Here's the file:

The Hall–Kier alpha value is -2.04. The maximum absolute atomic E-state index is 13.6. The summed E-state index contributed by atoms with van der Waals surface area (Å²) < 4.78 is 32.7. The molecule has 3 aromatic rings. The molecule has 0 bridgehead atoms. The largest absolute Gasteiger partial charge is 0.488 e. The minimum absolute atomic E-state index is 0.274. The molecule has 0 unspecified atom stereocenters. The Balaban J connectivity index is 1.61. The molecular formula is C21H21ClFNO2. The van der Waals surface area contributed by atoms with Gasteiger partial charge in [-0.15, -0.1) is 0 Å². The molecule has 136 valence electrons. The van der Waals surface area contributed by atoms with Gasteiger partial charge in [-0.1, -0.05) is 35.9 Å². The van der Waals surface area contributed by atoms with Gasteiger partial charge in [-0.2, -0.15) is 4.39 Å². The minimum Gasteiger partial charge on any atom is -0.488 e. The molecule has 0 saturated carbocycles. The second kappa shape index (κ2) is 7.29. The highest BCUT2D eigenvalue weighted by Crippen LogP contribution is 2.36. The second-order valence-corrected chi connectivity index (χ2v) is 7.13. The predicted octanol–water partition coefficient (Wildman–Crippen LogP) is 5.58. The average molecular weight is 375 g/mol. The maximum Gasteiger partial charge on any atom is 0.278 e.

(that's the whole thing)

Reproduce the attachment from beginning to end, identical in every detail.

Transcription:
The Hall–Kier alpha value is -2.04. The maximum absolute atomic E-state index is 13.6. The summed E-state index contributed by atoms with van der Waals surface area (Å²) < 4.78 is 32.7. The molecule has 3 aromatic rings. The molecule has 0 bridgehead atoms. The largest absolute Gasteiger partial charge is 0.488 e. The minimum absolute atomic E-state index is 0.274. The molecule has 0 unspecified atom stereocenters. The Balaban J connectivity index is 1.61. The molecular formula is C21H21ClFNO2. The van der Waals surface area contributed by atoms with Gasteiger partial charge in [-0.15, -0.1) is 0 Å². The molecule has 136 valence electrons. The van der Waals surface area contributed by atoms with Gasteiger partial charge in [-0.1, -0.05) is 35.9 Å². The van der Waals surface area contributed by atoms with Gasteiger partial charge in [-0.2, -0.15) is 4.39 Å². The minimum Gasteiger partial charge on any atom is -0.488 e. The molecule has 0 saturated carbocycles. The second kappa shape index (κ2) is 7.29. The highest BCUT2D eigenvalue weighted by Crippen LogP contribution is 2.36. The second-order valence-corrected chi connectivity index (χ2v) is 7.13. The predicted octanol–water partition coefficient (Wildman–Crippen LogP) is 5.58. The average molecular weight is 375 g/mol. The maximum Gasteiger partial charge on any atom is 0.278 e.